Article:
This AD will not have federalism implications under Executive Order 13132. This AD will not have a substantial direct effect on the States, on the relationship between the national government and the States, or on the distribution of power and responsibilities among the various levels of government.
(1) Is not a “significant regulatory action” under Executive Order 12866,
(2) Is not a “significant rule” under DOT Regulatory Policies and Procedures (44 FR 11034, February 26, 1979),
(3) Will not affect intrastate aviation in Alaska, and
(4) Will not have a significant economic impact, positive or negative, on a substantial number of small entities under the criteria of the Regulatory Flexibility Act.
Air transportation, Aircraft, Aviation safety, Incorporation by reference, Safety.
Accordingly, under the authority delegated to me by the Administrator, the FAA amends 14 CFR part 39 as follows:
49 U.S.C. 106(g), 40113, 44701.
This AD is effective October 11, 2012.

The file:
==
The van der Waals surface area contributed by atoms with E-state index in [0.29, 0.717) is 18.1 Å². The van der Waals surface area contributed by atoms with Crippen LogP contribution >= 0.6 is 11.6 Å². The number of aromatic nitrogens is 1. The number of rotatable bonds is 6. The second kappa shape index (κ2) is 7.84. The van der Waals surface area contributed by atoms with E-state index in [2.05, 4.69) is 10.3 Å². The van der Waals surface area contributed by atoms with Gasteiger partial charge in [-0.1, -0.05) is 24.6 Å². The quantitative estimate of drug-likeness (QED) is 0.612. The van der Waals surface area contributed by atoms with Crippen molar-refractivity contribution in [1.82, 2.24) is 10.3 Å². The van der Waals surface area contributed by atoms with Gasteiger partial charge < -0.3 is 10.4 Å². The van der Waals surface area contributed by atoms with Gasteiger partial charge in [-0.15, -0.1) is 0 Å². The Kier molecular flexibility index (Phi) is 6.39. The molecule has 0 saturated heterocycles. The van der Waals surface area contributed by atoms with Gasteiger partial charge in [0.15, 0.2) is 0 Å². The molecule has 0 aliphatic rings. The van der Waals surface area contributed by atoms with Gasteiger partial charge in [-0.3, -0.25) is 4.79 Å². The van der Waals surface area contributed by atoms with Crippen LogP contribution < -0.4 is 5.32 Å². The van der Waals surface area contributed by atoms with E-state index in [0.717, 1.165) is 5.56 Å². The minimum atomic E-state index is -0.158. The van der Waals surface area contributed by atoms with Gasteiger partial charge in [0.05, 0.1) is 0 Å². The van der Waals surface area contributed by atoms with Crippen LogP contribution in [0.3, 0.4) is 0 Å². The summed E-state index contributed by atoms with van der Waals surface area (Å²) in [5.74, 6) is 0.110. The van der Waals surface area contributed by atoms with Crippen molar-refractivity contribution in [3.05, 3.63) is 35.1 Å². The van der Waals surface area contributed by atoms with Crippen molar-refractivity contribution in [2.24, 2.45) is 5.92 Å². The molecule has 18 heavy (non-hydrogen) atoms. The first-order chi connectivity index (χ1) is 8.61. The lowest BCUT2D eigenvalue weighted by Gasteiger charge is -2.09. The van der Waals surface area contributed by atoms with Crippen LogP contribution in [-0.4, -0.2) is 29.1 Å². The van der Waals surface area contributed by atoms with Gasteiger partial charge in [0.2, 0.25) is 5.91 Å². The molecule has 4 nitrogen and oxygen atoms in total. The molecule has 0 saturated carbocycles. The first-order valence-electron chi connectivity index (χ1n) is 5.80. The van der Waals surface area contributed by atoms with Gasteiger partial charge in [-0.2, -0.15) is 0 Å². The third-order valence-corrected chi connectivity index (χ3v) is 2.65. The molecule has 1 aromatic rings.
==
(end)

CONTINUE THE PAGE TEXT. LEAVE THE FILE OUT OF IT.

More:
This AD applies to The Boeing Company airplanes, certificated in any category, as identified in paragraphs (c)(1) through (c)(8) of this AD, and equipped with center wing fuel tanks and Boeing original equipment manufacturer-installed auxiliary fuel tanks. For airplanes from which the auxiliary fuel tanks have been removed, the actions specified in this AD are not required.
(1) Model DC-9-11, DC-9-12, DC-9-13, DC-9-14, DC-9-15, and DC-9-15F airplanes.
(2) Model DC-9-21 airplanes.
(3) Model DC-9-31, DC-9-32, DC-9-32 (VC-9C), DC-9-32F, DC-9-33F, DC-9-34, DC-9-34F, and DC-9-32F (C-9A, C-9B) airplanes.
(4) Model DC-9-41 airplanes.
(5) Model DC-9-51 airplanes.
(6) Model DC-9-81 (MD-81), DC-9-82 (MD-82), DC-9-83 (MD-83), and DC-9-87 (MD-87) airplanes.
(7) Model MD-88 airplanes.
(8) Model MD-90-30 airplanes.
Joint Aircraft System Component (JASC)/Air Transport Association (ATA) of America Code 28: Fuel.
This AD was prompted by fuel system reviews conducted by the manufacturer. We are issuing this AD to reduce the potential of ignition sources inside fuel tanks, which, in combination with flammable fuel vapors, could result in fuel tank explosions and consequent loss of the airplane.